30 Days of Thanks Day 5 – Colonie-Guilderland Rotarians

In 2013, I attended my first meeting of the Colonie-Guilderland Rotary Club. I was a guest speaker, along with my boss, invited to talk about Consumer Directed Personal Assistance. As the daughter of a Rotarian, and a former Rotary Youth Exchange Student, I was very comfortable interacting with the Rotarians present that day.

What is Rotary? At least once a week someone asks me that question. Because I grew up in a Rotary family, and have been involved with levels of Rotary all my life, sometimes I forget that there are people who do not know about Rotary – or who think it is just a weekly meeting of boring, old, white men.

Rotary International is a service organization with more than 1.2 million members worldwide. Rotary clubs, along with the Rotary Foundation, provide international and local acts of service. Globally, Rotary is committed to six areas of focus:

  • Promoting Peace
  • Fighting Disease
  • Providing Clean Water
  • Saving Mothers and Children
  • Supporting Education
  • Growing Local Economies

Rotarians are dedicated men and women of all ages who share a commitment and passion for service. My experience has taught me Rotarians also like to have fun. My views on this might be influenced by my exchange year, but my years as a Rotarian also support this observation.

In 2015, I agreed to accept the role of President-Elect of my Rotary club. This meant I would spend the 2015-2016 year planning to become President for 2016-2017. It was an honor to receive the support of my club, who believed I would be able to take on this responsibility.

I never expected to break my leg. But of course, life has a way of throwing the unexpected in your path.

Some of my first visitors to the hospital in January were my fellow Rotarians. They brought cards and balloons, gift baskets and cookies. Some of them sent me cheery emails and one brought me soup. When I returned home, they continued to visit, bringing me casseroles and dinners.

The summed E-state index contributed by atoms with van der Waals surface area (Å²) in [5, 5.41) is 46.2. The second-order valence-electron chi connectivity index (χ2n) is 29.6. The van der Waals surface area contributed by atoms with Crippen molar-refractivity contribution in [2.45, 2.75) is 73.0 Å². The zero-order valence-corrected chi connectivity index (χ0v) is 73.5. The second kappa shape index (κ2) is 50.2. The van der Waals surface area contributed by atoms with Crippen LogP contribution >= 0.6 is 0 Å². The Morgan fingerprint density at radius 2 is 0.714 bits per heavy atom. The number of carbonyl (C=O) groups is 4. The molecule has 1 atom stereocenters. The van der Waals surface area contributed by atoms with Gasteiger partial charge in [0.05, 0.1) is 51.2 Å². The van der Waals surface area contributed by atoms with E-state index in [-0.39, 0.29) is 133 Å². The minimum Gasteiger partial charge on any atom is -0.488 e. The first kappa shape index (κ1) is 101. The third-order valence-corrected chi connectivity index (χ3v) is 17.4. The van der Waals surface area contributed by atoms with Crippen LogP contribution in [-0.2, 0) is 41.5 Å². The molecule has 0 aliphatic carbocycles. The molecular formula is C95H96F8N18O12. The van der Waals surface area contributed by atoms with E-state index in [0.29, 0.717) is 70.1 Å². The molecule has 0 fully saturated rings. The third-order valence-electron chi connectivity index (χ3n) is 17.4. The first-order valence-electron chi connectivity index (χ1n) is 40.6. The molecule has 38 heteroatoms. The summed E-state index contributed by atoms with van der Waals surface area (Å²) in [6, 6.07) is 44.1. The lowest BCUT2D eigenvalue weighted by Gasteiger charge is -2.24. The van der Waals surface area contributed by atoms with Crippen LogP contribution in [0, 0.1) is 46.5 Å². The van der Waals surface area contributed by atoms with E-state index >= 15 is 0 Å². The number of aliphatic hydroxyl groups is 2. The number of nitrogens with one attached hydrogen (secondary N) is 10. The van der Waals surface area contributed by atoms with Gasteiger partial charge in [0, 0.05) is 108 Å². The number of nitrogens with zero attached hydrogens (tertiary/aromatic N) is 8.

Because of my broken femur, I missed all of the training sessions for incoming club Presidents. I missed three months of club meetings. I was not able to honor my commitments to service projects with my club.

I offered to withdraw as President-Elect, but my club was willing to have me continue on. I explained that I would not have independent transportation, and might have to skip a meeting without warning due to my inability to independently get to/from the senior housing center where we meet. My club members assured me they would go with the flow, and shift responsibilities if needed when I was absent.

Rotary’s motto is “Service Above Self.” As the recipient of acts of service performed by my fellow club members this year, I am reminded of how easy it is to be of service to someone else. Today I offer gratitude to those Rotarians who took the time to check on me while I was in the hospital, and who made my recovery less stressful by providing nourishment for my body and spirit. I am thankful to be part of an organization that embraces everyone who has a desire to serve. It is an honor to have your support in my role as President, and more importantly, to call you my friends.

Are you looking for a way to provide service in your community? Rotary has clubs in almost every country. To find a club near you, click this link!

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